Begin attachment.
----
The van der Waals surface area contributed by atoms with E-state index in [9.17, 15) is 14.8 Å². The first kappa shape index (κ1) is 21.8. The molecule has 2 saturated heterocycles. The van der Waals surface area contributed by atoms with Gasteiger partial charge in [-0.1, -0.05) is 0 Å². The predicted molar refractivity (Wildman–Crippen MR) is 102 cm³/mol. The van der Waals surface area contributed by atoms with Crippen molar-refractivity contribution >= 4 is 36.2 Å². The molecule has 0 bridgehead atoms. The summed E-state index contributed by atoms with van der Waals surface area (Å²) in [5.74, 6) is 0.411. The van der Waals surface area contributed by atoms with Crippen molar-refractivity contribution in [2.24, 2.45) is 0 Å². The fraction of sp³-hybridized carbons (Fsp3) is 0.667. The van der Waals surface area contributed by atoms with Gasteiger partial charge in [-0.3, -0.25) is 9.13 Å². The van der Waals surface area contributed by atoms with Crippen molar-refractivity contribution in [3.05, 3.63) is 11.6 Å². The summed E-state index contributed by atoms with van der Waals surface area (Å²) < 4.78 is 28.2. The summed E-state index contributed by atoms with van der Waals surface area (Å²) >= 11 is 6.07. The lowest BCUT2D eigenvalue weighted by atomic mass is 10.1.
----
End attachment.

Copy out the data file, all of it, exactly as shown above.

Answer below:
The van der Waals surface area contributed by atoms with E-state index in [9.17, 15) is 14.8 Å². The first kappa shape index (κ1) is 21.8. The molecule has 2 saturated heterocycles. The van der Waals surface area contributed by atoms with Gasteiger partial charge in [-0.1, -0.05) is 0 Å². The predicted molar refractivity (Wildman–Crippen MR) is 102 cm³/mol. The van der Waals surface area contributed by atoms with Crippen molar-refractivity contribution >= 4 is 36.2 Å². The molecule has 0 bridgehead atoms. The summed E-state index contributed by atoms with van der Waals surface area (Å²) in [5.74, 6) is 0.411. The van der Waals surface area contributed by atoms with Crippen molar-refractivity contribution in [2.24, 2.45) is 0 Å². The fraction of sp³-hybridized carbons (Fsp3) is 0.667. The van der Waals surface area contributed by atoms with Gasteiger partial charge in [-0.3, -0.25) is 9.13 Å². The van der Waals surface area contributed by atoms with Crippen molar-refractivity contribution in [3.05, 3.63) is 11.6 Å². The summed E-state index contributed by atoms with van der Waals surface area (Å²) < 4.78 is 28.2. The summed E-state index contributed by atoms with van der Waals surface area (Å²) >= 11 is 6.07. The lowest BCUT2D eigenvalue weighted by atomic mass is 10.1.